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First openly gay Hollywood star William Haines has been urged to quit his partner for an acting career

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William “Billy” Haines was a movie star in 1930 because of his strong and unabashed personality on silver screens. When MGM gave him an ultimatum to choose between his career and his partner, he didn’t think twice.

In Netflix’s “Hollywood” series, a comment was made by Henry Wilson (played by Jim Parsons) about Billy Haines, the actor who was told to choose between his beloved and his career, and he chose her lover.

It turns out the story is real. William “Billy” Haines, also known as the “wisecracker”, was a major Hollywood star who was often seen at premieres and parties with his partner, Jimmie Shields.

Popular American Leading Man of the Silent Era William Haines (1900-1973), circa 1935. | usage worldwide Source: Getty Images

Haine’s openness to his sexuality was quite different from that of his contemporaries who were also gay. At that time, homosexuality was a taboo subject and most homosexuals preferred to stay in cisgender marriages and pretend they were heterosexual.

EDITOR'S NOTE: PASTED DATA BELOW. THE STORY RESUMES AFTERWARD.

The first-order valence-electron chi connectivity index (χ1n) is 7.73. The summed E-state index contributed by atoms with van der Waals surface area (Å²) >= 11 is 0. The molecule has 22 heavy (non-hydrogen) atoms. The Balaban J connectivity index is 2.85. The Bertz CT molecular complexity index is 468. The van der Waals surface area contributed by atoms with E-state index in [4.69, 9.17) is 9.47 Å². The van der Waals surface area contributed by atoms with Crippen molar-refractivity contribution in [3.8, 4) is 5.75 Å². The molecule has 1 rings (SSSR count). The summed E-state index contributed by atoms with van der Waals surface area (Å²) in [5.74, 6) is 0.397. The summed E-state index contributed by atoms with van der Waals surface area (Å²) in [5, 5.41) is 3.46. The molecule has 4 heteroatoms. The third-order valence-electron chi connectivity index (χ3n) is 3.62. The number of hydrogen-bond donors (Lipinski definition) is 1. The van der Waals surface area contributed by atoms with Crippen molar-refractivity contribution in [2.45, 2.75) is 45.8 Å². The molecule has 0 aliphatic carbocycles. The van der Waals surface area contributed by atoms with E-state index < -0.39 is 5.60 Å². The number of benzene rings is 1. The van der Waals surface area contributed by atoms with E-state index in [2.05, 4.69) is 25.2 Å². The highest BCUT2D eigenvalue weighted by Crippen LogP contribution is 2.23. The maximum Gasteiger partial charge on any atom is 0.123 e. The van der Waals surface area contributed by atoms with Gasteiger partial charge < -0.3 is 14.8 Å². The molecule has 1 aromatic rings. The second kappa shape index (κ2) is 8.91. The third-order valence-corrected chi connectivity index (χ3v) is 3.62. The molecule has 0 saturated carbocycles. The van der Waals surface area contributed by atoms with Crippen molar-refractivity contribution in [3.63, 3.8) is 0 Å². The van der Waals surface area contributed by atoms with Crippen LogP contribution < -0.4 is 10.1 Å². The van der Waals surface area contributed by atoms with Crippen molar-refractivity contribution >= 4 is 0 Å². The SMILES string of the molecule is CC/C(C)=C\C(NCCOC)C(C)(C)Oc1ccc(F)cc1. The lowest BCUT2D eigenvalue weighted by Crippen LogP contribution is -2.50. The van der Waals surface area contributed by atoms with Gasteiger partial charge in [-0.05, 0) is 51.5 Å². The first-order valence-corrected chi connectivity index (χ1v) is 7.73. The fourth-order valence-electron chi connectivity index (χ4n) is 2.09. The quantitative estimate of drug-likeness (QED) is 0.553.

Until 1930 his bold approach to his sexuality was not a problem, but the introduction of the Hays Production Code, a set of industry moral guidelines that big production studios should adhere to, changed everything.

The code was established after a number of scandals involving Hollywood stars in 1920. In an effort to rehabilitate the image of Hollywood, the list of “do’s and don’ts” and “be careful” was forwarded by the Federal Trade Commission.

    William Haines (1900 - 1973) Hollywood star of MGM's 'Speedway', circa 1927. usage worldwide  Source: Getty Images

William Haines (1900 – 1973) Hollywood star of MGM’s ‘Speedway’, circa 1927. usage worldwide Source: Getty Images

The list included a ban on “homosexual behavior”. At first, Haines, due to his celebrity status, was able to remove the clause from his contract and continue to act. However, when several of his films did not perform well at the box office, he was forced to comply with the codes.

The actor, however, achieved celebrity status because his “gayness” was part of his personality. According to William J. Mann, author of “Wisecracker: The Life and Times of William Haines”:

“The Sorcerer’ […] brought his very openly gay and shameless personality to his on-screen performances, even when he was playing ostensibly heterosexual. “

Portrait of actor William Haines, circa 1930. |  Source: Getty Images

Portrait of actor William Haines, circa 1930. | Source: Getty Images